Storytellers have been intrigued by queens for centuries. Unlike kings, their female counterparts often represent a universal conflict: that between the desire for a private life, and the duty we all feel to uphold a public persona.
Nowhere is this struggle better portrayed than in Victoria, which stars Jenna Coleman as an independent-minded, proto-feminist Queen Victoria, who sounds and looks like any modern young woman as she struggles with the limitations on her freedom.
To celebrate its return to our screens Sunday (January 14), we’ve compiled a list of some of our favorite on-screen female sovereigns. In the words of the inimitable Broad City ladies: Yas, queen!
10. Anne Boleyn (Claire Foy)
Yes, Natalie Portman played a scheming Anne in The Other Boleyn Girl, but in Wolf Hall, Claire brought a humanness to the unfortunate girl who risked everything to become Henry VIII‘s second queen. Anne lost, of course, and Claire’s spiky performance makes Anne’s final, terrified moments on the scaffold difficult to watch.
9. Queen of Narnia (Tilda Swinton)
With her frosty demeanour and translucent beauty, Tilda is perfectly cast as Jadis, the White Witch in The Chronicles of Narnia series of films. A former queen of the city of Charn, she ruled Narnia in The Lion, the Witch and the Wardrobe (2005), and popped up in Prince Caspian (2008) and The Voyage of the Dawn Treader (2010) too.
8. Queen Victoria (Judi Dench)
Dame Judi plays an older Victoria, not once but twice, in two separate films. The first was 1997’s Mrs Brown, which told the story of the queen’s relationship with her Scottish servant John Brown (Billy Connolly) after the sudden death (spoiler alert, Victoria fans!) of her beloved Prince Albert, and the second was last year’s unofficial sequel, Victoria & Abdul.
7. Mary, Queen of Scots (Vanessa Redgrave)
The split between woman and monarch is pretty clear in this 1971 film about Mary Stuart (Vanessa Redgrave) and her first cousin once removed, Elizabeth I (Glenda Jackson). The former role is about to be played by Saoirse Ronan in an upcoming film of the same name, but she’s got a hard act to follow.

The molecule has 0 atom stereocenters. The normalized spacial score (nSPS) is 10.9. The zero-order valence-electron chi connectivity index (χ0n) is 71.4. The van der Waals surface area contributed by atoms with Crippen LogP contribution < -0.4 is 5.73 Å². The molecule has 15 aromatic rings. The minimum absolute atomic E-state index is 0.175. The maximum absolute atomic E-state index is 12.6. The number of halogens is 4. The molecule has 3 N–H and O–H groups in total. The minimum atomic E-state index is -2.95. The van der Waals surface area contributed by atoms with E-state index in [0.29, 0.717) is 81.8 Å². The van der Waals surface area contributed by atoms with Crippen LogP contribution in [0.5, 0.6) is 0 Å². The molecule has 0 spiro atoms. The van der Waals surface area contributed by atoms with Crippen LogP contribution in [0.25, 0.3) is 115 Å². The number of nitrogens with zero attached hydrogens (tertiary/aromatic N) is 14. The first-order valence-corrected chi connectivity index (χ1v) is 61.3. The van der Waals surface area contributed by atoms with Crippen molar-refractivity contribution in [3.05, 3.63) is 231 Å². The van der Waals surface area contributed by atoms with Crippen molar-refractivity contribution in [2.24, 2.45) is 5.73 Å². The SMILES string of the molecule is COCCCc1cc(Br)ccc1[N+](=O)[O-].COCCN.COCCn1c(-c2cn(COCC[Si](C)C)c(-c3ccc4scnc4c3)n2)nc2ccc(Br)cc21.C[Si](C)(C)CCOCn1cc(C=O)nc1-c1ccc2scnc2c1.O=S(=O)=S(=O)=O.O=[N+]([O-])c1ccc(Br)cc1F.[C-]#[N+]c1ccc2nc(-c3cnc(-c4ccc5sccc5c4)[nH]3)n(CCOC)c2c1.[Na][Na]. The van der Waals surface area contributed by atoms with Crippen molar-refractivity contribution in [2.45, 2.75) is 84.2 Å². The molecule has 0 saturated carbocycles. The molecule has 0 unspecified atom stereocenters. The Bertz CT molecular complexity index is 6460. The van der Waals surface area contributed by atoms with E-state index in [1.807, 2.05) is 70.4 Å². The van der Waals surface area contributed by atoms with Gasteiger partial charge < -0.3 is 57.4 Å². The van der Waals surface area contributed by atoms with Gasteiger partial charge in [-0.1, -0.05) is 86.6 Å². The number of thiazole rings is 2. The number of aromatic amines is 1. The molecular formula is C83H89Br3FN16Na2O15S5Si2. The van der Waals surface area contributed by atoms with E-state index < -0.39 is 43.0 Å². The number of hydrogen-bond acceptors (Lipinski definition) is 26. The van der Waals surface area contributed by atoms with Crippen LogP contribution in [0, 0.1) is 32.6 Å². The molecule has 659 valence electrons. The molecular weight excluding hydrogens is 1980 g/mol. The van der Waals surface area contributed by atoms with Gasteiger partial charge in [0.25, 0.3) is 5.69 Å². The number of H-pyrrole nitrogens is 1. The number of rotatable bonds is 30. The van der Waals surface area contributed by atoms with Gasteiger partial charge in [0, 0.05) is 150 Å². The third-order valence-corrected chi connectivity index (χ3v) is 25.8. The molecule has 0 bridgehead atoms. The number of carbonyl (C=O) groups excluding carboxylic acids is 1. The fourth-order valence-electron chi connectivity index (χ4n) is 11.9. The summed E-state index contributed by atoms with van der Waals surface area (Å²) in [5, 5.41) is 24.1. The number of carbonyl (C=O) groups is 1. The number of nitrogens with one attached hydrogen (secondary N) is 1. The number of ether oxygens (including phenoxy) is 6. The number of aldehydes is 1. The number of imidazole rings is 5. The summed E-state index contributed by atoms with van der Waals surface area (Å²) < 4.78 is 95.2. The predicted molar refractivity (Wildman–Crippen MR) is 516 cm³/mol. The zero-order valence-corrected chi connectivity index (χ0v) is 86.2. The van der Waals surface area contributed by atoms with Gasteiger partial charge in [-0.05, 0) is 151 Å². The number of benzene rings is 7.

6. Marie Antoinette (Kirsten Dunst)
Sofia Coppola‘s 2006 film about the doomed French queen dispenses with historical accuracy in favor of giddy visuals and an early 80s New Romantic soundtrack. It’s safe to say Marie Antoinette does not come off well in history books, but Kirsten’s fresh and memorable performance humanizes her as young and naive.
5. Cleopatra (Elizabeth Taylor)
Dame Elizabeth may not have resembled the real Cleopatra much, but her portrayal of the Egyptian queen remains the most iconic. At the time of its production, Cleopatra was the most expensive film ever made, nearly bankrupting 20th Century Fox when it failed to make a profit, and leading Elizabeth herself to refer to it retrospectively as her career low. That said, to this day, for many people… she IS Cleopatra.
4. Queen Elizabeth II (Helen Mirren)
We’ve always known Dame Helen had an air of royalty, even before she donned that wig and those plastic frames. When the queen’s erstwhile daughter-in-law Princess Diana is killed, not only is she forced to choose between family and protocol, but she must also acknowledge a change in public sentiment toward the monarchy. Unsurprisingly, Dame Helen swept the 2006 awards season, picking up an Academy Award, a Golden Globe, a BAFTA, AND a Screen Actor’s Guild Award for this role.
3. Queen Elizabeth II (Claire Foy)
Dame Helen may have been the original Queen (after Her Majesty the actual Queen, of course), but Claire Foy has brought another side to the role in The Crown — specifically, a younger one. Like Jenna in Victoria, Claire plays the U.K.’s current queen in her youth, when she was newly married and newly crowned. The two institutions do constant battle within her, and she is often at odds with either her husband (Matt Smith) or the crown. And next time we compile such a list, we’ll have Olivia Colman to add to it.
2. Queen Christina (Greta Garbo)
Greta Garbo created the template for any actress who wears a movie crown: in this 1933 film, she portrays Queen Christina of Sweden as unassailably cool, soft and steely all at once. No-one has ever been more imperious on screen.
1. Queen Elizabeth I (Cate Blanchett)
Cate played the Virgin Queen as both a young woman and an established monarch in 1998’s Elizabeth and its 2007 sequel, Elizabeth: The Golden Age. She delivers a powerhouse performance in both, portraying the queen as simultaneously naive, defiant and shrewd.
Is there a great on-screen queen we’ve missed?